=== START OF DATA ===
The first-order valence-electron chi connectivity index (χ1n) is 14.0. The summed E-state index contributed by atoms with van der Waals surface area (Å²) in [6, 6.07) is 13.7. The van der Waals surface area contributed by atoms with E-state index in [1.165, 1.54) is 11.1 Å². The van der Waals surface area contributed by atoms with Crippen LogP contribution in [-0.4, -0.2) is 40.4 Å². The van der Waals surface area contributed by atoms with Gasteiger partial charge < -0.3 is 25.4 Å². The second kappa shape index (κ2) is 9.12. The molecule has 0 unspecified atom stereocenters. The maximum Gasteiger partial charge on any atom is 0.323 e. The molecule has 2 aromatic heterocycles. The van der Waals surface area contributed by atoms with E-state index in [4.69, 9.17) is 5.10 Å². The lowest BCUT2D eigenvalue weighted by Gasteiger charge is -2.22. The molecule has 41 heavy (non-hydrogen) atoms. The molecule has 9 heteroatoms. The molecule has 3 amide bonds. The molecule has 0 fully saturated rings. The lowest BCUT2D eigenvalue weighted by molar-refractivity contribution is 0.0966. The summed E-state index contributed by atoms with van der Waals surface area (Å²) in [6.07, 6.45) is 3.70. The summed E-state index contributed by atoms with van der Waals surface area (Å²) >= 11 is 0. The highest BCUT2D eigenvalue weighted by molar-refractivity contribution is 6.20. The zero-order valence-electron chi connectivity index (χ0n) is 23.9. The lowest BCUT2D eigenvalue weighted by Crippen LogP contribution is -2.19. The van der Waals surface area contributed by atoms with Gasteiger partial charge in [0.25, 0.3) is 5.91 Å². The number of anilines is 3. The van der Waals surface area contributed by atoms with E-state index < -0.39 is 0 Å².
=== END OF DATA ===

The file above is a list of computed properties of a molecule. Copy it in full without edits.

The first-order valence-electron chi connectivity index (χ1n) is 14.0. The summed E-state index contributed by atoms with van der Waals surface area (Å²) in [6, 6.07) is 13.7. The van der Waals surface area contributed by atoms with E-state index in [1.165, 1.54) is 11.1 Å². The van der Waals surface area contributed by atoms with Crippen LogP contribution in [-0.4, -0.2) is 40.4 Å². The van der Waals surface area contributed by atoms with Gasteiger partial charge < -0.3 is 25.4 Å². The second kappa shape index (κ2) is 9.12. The molecule has 0 unspecified atom stereocenters. The maximum Gasteiger partial charge on any atom is 0.323 e. The molecule has 2 aromatic heterocycles. The van der Waals surface area contributed by atoms with E-state index in [4.69, 9.17) is 5.10 Å². The lowest BCUT2D eigenvalue weighted by Gasteiger charge is -2.22. The molecule has 41 heavy (non-hydrogen) atoms. The molecule has 9 heteroatoms. The molecule has 3 amide bonds. The molecule has 0 fully saturated rings. The lowest BCUT2D eigenvalue weighted by molar-refractivity contribution is 0.0966. The summed E-state index contributed by atoms with van der Waals surface area (Å²) in [6.07, 6.45) is 3.70. The summed E-state index contributed by atoms with van der Waals surface area (Å²) >= 11 is 0. The highest BCUT2D eigenvalue weighted by molar-refractivity contribution is 6.20. The zero-order valence-electron chi connectivity index (χ0n) is 23.9. The lowest BCUT2D eigenvalue weighted by Crippen LogP contribution is -2.19. The van der Waals surface area contributed by atoms with Gasteiger partial charge in [0.25, 0.3) is 5.91 Å². The number of anilines is 3. The van der Waals surface area contributed by atoms with E-state index < -0.39 is 0 Å².